Employers these days are paying more attention to experience than grade-point averages when filling entry-level positions, recent research indicates.
And with so many displaced workers competing for those jobs in a lean economy, that means colleges have to help graduates keep pace.
"It means little to an employer that you earned a 4.0 GPA if you do not understand how to properly communicate or conduct yourself in a professional environment," University of South Carolina Beaufort career services director Rachel Hoover said.
A survey by American Public Media's Marketplace and The Chronicle of Higher Education found businesses value work experience most when making new hires. Employers and experts who participated in the survey say students need to make the most of their experience beyond the classroom, particularly since on-the-job preparation no longer makes financial sense to a lot of companies.
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USCB is among the colleges emphasizing field work and internships.
For instance, the school's hospitality management majors are required to complete a 400-hour internship to graduate. The students also can gain additional experience by registering in practicum classes as sophomores.
Additionally, students in human services complete three, 120-hour internships as part of their study, and those enrolled in the nursing program work in both laboratory and clinical settings, where their performance is observed by hospital staff.
Area high schools also have responded to marketplace changes, forming more partnerships with businesses that can prepare students for the workforce.
Twenty-three Beaufort Academy high school students left the classroom March 4 and spent the week helping at area hospitals, law firms, physical-therapy centers and other businesses.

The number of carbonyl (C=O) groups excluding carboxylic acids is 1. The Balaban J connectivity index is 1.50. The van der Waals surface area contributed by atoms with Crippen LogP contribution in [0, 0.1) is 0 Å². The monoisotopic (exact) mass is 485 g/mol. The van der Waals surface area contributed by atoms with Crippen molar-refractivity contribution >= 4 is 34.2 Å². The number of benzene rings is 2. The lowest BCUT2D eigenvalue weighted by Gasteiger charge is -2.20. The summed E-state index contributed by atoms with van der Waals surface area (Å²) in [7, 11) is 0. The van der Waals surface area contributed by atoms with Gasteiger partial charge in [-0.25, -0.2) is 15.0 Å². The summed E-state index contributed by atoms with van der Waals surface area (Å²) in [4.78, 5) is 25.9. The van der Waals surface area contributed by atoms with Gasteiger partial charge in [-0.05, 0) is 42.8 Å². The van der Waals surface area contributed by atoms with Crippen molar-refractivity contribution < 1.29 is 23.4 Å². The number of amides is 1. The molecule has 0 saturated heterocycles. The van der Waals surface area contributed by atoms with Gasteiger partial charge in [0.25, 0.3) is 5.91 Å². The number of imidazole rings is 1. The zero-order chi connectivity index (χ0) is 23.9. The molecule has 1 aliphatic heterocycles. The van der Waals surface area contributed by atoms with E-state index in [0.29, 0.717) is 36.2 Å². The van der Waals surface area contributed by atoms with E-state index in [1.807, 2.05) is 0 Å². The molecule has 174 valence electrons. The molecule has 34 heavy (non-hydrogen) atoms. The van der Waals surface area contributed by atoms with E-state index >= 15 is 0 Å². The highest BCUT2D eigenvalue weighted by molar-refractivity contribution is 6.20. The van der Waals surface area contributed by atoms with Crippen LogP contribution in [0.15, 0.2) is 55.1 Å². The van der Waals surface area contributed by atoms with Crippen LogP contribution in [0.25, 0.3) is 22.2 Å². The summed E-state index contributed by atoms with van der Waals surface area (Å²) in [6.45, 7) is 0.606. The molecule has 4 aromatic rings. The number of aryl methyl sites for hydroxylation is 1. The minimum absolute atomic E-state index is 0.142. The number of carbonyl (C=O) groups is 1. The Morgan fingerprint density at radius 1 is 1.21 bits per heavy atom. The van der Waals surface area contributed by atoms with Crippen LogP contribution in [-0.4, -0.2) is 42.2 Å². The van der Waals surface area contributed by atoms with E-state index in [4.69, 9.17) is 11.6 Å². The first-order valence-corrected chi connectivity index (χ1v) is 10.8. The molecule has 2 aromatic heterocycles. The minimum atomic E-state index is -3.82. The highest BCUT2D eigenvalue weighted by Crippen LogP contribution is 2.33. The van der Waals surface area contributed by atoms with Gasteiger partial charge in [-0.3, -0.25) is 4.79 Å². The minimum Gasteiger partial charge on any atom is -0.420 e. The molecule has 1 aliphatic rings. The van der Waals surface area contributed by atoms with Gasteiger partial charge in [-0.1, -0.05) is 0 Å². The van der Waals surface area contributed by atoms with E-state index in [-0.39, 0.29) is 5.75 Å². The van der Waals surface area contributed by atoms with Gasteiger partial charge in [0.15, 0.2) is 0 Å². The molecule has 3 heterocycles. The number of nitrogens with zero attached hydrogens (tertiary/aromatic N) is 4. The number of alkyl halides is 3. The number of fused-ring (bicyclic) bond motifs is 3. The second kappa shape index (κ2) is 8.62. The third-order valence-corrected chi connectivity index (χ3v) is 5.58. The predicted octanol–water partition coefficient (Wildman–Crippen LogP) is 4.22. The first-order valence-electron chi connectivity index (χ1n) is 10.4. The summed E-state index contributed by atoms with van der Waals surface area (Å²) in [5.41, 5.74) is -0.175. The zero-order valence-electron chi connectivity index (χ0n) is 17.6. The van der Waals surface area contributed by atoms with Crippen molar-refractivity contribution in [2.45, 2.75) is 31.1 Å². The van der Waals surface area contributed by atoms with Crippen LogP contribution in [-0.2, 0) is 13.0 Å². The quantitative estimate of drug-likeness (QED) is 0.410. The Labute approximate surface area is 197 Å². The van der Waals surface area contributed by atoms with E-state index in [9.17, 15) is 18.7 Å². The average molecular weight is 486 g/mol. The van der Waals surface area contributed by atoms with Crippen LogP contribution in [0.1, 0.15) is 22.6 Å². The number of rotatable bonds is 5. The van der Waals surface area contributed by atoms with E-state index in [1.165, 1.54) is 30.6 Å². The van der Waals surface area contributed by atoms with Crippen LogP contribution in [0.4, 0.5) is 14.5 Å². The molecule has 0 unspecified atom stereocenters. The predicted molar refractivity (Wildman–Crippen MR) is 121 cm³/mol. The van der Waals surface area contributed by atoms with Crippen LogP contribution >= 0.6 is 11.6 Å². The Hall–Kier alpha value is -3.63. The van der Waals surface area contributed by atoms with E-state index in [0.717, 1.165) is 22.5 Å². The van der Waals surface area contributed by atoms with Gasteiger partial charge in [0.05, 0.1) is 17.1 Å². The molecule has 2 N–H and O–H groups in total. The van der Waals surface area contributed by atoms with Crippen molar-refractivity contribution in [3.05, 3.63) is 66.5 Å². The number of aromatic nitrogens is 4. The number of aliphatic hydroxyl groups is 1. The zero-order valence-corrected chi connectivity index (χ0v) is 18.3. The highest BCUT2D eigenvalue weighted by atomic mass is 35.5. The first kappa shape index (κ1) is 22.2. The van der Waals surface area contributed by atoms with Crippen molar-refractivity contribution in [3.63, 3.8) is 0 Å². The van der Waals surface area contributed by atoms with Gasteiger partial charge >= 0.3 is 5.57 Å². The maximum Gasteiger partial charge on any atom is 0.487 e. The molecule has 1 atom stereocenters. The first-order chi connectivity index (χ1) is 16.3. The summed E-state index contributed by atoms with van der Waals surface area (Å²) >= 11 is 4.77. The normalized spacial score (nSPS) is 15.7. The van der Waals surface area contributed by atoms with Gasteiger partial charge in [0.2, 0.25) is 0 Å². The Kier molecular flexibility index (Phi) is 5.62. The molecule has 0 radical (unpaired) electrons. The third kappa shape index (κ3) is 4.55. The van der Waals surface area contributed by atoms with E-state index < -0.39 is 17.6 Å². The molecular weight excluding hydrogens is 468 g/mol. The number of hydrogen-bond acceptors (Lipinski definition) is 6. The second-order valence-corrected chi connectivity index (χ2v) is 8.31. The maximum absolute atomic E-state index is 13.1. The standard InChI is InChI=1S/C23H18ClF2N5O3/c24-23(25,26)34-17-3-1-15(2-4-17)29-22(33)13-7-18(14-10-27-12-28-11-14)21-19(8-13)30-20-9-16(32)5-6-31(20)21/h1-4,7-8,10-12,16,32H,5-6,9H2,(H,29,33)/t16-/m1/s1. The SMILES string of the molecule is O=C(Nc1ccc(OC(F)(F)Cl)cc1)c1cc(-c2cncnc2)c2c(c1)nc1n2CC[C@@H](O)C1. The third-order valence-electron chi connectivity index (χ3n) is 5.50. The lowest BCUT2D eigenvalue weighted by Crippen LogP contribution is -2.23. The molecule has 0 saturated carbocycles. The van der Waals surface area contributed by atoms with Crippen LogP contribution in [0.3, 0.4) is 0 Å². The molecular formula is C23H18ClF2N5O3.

Among then was senior Briley Langehans, 17, who helped nurse anesthetists at Beaufort Memorial Hospital prepare and monitor patients before and after surgery.
"It was an eye-opening experience to see the type of on-the-job knowledge, training and skill sets required," Langehans said, adding that such knowledge will help guide her decisions at college as she prepares for a possible career in medicine.
More than 125 Beaufort County School District high school students participated in internships or cooperative education this school year. The district partners with more than 30 business to provide students work-place experience -- a 20-percent increase from last year, according to Ralph Lataille, coordinator of career and technology education.
Beginning this school year, Battery Creek High students can earn college credit in aviation studies through a partnership with Embry-Riddle Aeronautical University, and district officials have approached Boeing in Charleston and Gulfstream in Savannah about pairing the program with apprenticeships and internships.
Lataille said a Gulfstream representative will brief high school guidance counselors in a teleconference next week.
Battery Creek High junior Erik Barbosa followed in his brother's footsteps this year, interning with XRDi in Beaufort.
The small research-and-development company designs and produces high-efficiency engines for military drones, including the U.S. Army's Shadow Unmanned Aerial Vehicle.
The company has been in business for about 15 years and began using Battery Creek students as interns last year.
"This industry is a young man's game," company president Merritt Patterson said. "The workers we're looking for don't exist on the street. We're a young industry and need to develop enthusiasm among students for this field. We need to prime the pump."
Barbosa helped manage XRDi's inventory and supply chain -- "making a real contribution to the value of the product the company produces," Patterson said.
"I learned to communicate in a professional setting, which I had struggled with, and feel better prepared to approach employers as I head to college," Barbosa said.
USCB accounting instructor Jane Lambert said the connections between learning and earning are as important now as ever.
"I don't think this is anything new," Lambert said. "What is new ... is the speed with which former students are expected to respond-react-analyze-make decisions once they become professionals. ... The transition between college and the workplace, which once took place over several months in management-training programs, is expected to take place instantly."
Follow reporter Tom Barton at twitter.com/IPBG_Tom.